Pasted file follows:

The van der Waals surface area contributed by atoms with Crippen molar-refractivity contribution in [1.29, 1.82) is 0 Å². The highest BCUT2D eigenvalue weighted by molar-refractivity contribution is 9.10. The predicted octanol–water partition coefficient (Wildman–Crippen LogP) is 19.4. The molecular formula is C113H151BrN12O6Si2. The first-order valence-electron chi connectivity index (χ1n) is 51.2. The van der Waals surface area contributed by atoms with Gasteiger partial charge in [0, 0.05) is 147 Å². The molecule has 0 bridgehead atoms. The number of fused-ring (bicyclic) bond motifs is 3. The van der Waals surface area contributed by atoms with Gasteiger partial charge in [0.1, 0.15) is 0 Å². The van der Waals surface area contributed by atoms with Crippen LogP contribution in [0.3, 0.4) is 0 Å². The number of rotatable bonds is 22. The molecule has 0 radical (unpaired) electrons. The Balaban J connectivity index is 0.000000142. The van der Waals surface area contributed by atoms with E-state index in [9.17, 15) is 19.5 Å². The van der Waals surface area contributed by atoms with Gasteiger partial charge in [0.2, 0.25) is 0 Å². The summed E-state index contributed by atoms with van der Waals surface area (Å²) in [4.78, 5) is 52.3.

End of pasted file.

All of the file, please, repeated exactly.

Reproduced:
The van der Waals surface area contributed by atoms with Crippen molar-refractivity contribution in [1.29, 1.82) is 0 Å². The highest BCUT2D eigenvalue weighted by molar-refractivity contribution is 9.10. The predicted octanol–water partition coefficient (Wildman–Crippen LogP) is 19.4. The molecular formula is C113H151BrN12O6Si2. The first-order valence-electron chi connectivity index (χ1n) is 51.2. The van der Waals surface area contributed by atoms with Gasteiger partial charge in [0, 0.05) is 147 Å². The molecule has 0 bridgehead atoms. The number of fused-ring (bicyclic) bond motifs is 3. The van der Waals surface area contributed by atoms with Gasteiger partial charge in [0.1, 0.15) is 0 Å². The van der Waals surface area contributed by atoms with Crippen LogP contribution in [0.3, 0.4) is 0 Å². The number of rotatable bonds is 22. The molecule has 0 radical (unpaired) electrons. The Balaban J connectivity index is 0.000000142. The van der Waals surface area contributed by atoms with E-state index in [9.17, 15) is 19.5 Å². The van der Waals surface area contributed by atoms with Gasteiger partial charge in [0.2, 0.25) is 0 Å². The summed E-state index contributed by atoms with van der Waals surface area (Å²) in [4.78, 5) is 52.3.